HAILING from musical aristocracy, Martha Wainwright has always had a lot to live up to.

The daughter of Loudon Wainwright III and the late Kate McGarrigle, she comes from impeccable stock, but will always be judged against her parents’ towering achievements. And then there is her aunt, Anna McGarrigle, and terrifyingly-talented brother Rufus (appearing here in Oxford next month).

Yet the Quebecois singer-songwriter has succeeded in carving out a highly individual career, distinguished by her heartfelt autobiographical lyrics, versatile voice and tender delivery.

Her new album follows very much in that vein, though if anything is even more honest and angst-ridden. Given the subject matter it is a compelling ride from despair to pure joy. Her versatile voice dips and rises, weaves and winds over the undulating terrain of her raw emotion - and she takes us with her. It’s a trip which is sometimes exhilarating, occasionally painful and always dramatic.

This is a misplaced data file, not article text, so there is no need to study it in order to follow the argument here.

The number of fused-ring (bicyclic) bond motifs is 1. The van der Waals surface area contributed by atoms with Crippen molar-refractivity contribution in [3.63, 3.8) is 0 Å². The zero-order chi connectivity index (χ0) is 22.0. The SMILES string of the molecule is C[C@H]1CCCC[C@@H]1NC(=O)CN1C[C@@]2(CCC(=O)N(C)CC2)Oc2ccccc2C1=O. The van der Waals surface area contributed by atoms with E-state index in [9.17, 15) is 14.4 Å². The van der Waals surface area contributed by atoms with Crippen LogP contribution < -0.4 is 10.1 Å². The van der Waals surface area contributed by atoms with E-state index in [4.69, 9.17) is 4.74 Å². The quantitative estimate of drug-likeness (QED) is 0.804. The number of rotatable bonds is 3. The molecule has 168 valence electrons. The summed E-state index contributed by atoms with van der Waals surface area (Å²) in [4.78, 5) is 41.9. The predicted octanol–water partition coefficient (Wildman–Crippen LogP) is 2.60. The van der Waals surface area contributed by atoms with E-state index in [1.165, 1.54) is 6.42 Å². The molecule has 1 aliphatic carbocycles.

There is theatricality in spades - starting with doom-laden opener I am Sorry, but they flow into moments of perky pop, Talking Heads-style art-rock, whistful introspection and breezy alt-country, such as second track Can you Believe It, which bounds along with a catchy chorus.

The highpoint comes with Proserpina, a take on the Roman myth and written by her mother before her death from cancer two years ago. It’s a real tear-jerker, dripping in significance, its refrain of Come Home to Mama also serving as the album title.

Kate famously performed the new song herself at the Royal Albert Hall just two months before her death, and her family and friends performed it in tears, at a celebration of her life at the Royal Festival Hall the year after.

The album was recorded at Sean Lennon’s home studio in New York City and produced by Cibo Matto’s Yuka C Honda. Yuka’s husband Nels Cline, of the band Wilco, provides guitar duties throughout while Martha’s own bloke, Brad Albetta, plays bass. It is a homely affair.

Martha has described the album as the culmination of her life experiences so far. “Everything changed for me a couple of years ago,” she says. “and this record is a representation of that and a return to the reason I started writing songs.”

It is a sometimes harrowing but beautiful listen. If you are ready for the ride, strap yourself in. But bring a handkerchief.

* Catch Martha Wainwright at the Shepherd’s Bush Empire on December 2 or the Birmingham Institute the day after. Tickets from ticketweb.co.uk